Well worth reading. For a long time I fit the typical "dieter" profile....try any new program coming down the pike. Very informative as to how we all became so obsessed about weight. One very successful women is profiled and sadly, none of her accomplishments eclipsed her losing weight and writing a book about it (not this one, she has her own diet book, which I have read) The weight loss science is seriously flawed, but so ingrained in the physician's sphere that they dispense it unabashedly to their patients! READ IT , YOU WILL BE GLAD YOU DID !
This book attempts to present the other side of the fat-is-bad hype, and does raise some valid issues, but didn't seem quite as even-handed as the author would like to have you believe. The truth almost certainly lies somewhere between this rather "it's okay, we're all fine as we are" approach and the medical and societal panic about obesity.
Just as low-carb dieting becomes a national obsession and McDonald's begins downsizing its super-sizing, Campos, a law professor and syndicated columnist, offers a sure-to-be scandalous message: maybe fat isn't all that bad. Through solid prose, Campos builds a case against the "social institutions" that have misled the public about the dangers of being overweight. He boldly states that a cultural phenomenonsociety's hysterical fear of body fatis the real health hazard, not the over-consumption of food. Through a series of anecdotes, readers are told that the media is responsible for crushing healthy body images (particularly women's); how the dieting industry perpetuates the myth of obesity for its own gain; and how yo-yo dieting cycles have destroyed more lives than obesity ever will. Campos also says there's no real medical or scientific justification that fat is bad. "Given that Americans are enjoying longer lives and better health than ever before, the claim that four out of five of us are running serious health risks because of our weight sounds exactly like the sort of exaggeration that can produce a cultural epidemic of fear." --Publisher's Weekly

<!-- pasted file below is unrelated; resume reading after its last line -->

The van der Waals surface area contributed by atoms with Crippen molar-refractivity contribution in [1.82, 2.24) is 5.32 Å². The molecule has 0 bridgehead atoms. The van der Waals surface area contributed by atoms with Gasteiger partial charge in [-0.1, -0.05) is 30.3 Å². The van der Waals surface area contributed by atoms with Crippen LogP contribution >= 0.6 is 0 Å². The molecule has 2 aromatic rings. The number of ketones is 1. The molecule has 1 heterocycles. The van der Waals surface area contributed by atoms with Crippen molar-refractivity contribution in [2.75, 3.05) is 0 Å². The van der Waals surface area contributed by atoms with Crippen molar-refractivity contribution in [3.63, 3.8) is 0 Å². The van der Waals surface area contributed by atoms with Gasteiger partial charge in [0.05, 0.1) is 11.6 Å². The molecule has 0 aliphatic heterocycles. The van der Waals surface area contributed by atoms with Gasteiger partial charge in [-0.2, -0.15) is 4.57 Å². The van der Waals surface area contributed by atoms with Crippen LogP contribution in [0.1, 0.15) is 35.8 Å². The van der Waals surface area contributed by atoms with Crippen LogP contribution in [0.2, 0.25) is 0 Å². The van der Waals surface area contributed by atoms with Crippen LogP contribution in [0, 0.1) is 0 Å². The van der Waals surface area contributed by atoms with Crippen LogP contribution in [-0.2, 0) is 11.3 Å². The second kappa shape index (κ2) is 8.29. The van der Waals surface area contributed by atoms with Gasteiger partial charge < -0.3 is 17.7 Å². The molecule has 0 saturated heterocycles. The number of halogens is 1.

When an entire society is told that thinner is better and studies everywhere agree diets don't work, it's time to take a look at the assumptions behind the messages. Packed full of lengthy discussions of popular studies (particularly the Harvard nurses study), dense chapters run through statistics and conclusions at a breathtaking pace. Campos regularly insists on two points: BMI is basically meaningless, and a variety of media-based sources are contributing to an enormous industry that blends oversized portions with trendy, potentially harmful, diets. He grabs attention to the first claim with early assertions that by BMI standards, Brad Pitt is overweight and George Clooney is obese; more detailed discussion covers how insurance companies developed the BMI tables in their earliest forms and the federal government later tinkered with measurements in a way that accounts for much of the sudden "explosion" in obesity (yes, a BMI chart is included at the end of the book). Repeatedly, Campos rails against media stars whose main qualification is their leanness, questions medical conclusions, and demands that we look at weight as a class issue. --Amazon.com
This was an interesting point of view, but I found the research studies in the beginning chapters not well footnoted to enable me to look them up on my own for further reading. The political and social commentary was more interesting.